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Toward a Theory of Rigidities

Stiglitz, Joseph E.; Greenwald, Bruce C.

The phenomena of dramatic variation in quantities and slight variation in prices has been a noted characteristics of business cycles. Applied to the labor market, this observation, that employment is far more variable over the cycle than wages, is one cornerstone of Keynesian theory. At the same time, real business cycle theorists accept it as a key business cycle fact to be explained. Yet attempts to provide a theoretical justification of these price rigidities have largely been unsuccessful. The article provides an explanation of this paradox based on three hypotheses; that firms act in a risk-averse manner; they are uncertain about consequences of their actions; and there is often greater uncertainty associated with pricing and wage decisions than with output and employment decisions. The first of these hypotheses is supported by ample empirical evidence; and the second, that firms are uncertain about consequences of their actions, seems uncontroversial. The third hypothesis is, however, the critical one and has been discussed in detail in the article.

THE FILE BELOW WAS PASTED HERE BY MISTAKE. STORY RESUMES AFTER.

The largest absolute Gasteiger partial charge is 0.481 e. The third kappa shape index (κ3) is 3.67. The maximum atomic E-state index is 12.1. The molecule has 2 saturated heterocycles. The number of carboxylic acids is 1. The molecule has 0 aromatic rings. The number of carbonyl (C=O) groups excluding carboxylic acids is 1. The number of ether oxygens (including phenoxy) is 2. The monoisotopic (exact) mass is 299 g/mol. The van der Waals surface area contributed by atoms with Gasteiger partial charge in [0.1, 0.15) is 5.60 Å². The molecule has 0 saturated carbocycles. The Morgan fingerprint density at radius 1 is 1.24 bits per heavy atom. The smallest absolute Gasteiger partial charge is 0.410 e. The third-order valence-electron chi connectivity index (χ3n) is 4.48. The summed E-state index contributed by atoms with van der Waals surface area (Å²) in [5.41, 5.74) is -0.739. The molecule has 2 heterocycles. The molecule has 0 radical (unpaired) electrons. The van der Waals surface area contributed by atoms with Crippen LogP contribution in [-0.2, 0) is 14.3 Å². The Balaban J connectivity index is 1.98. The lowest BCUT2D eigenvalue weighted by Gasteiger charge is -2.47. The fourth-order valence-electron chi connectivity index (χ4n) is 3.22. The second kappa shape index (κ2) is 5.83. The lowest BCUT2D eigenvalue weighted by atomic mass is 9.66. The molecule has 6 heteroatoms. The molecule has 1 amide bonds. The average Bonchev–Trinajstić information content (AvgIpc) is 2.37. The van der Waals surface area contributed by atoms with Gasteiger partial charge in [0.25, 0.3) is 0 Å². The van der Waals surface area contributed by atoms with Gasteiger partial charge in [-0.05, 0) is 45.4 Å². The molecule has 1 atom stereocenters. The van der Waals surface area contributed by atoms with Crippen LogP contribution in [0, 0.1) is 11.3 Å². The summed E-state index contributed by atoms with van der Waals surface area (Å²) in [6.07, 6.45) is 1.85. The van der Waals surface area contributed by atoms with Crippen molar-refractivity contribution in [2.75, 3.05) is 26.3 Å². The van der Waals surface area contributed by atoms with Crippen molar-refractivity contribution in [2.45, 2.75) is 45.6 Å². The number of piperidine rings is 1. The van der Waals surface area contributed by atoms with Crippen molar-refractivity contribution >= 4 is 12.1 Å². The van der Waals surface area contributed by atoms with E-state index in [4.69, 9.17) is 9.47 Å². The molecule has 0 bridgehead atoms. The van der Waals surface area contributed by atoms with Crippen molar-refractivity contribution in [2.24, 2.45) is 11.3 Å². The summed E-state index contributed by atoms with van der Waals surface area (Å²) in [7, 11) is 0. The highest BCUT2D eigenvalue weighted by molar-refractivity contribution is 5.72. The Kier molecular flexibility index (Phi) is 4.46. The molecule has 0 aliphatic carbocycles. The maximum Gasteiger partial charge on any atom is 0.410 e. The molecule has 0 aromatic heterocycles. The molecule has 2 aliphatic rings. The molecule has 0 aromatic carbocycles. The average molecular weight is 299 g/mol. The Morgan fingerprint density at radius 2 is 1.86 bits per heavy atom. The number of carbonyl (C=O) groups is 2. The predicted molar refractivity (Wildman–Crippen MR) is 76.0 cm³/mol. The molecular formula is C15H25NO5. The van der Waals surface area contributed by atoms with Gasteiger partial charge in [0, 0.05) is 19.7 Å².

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American Economic Review

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Academic Units
Economics
Published Here
April 24, 2013
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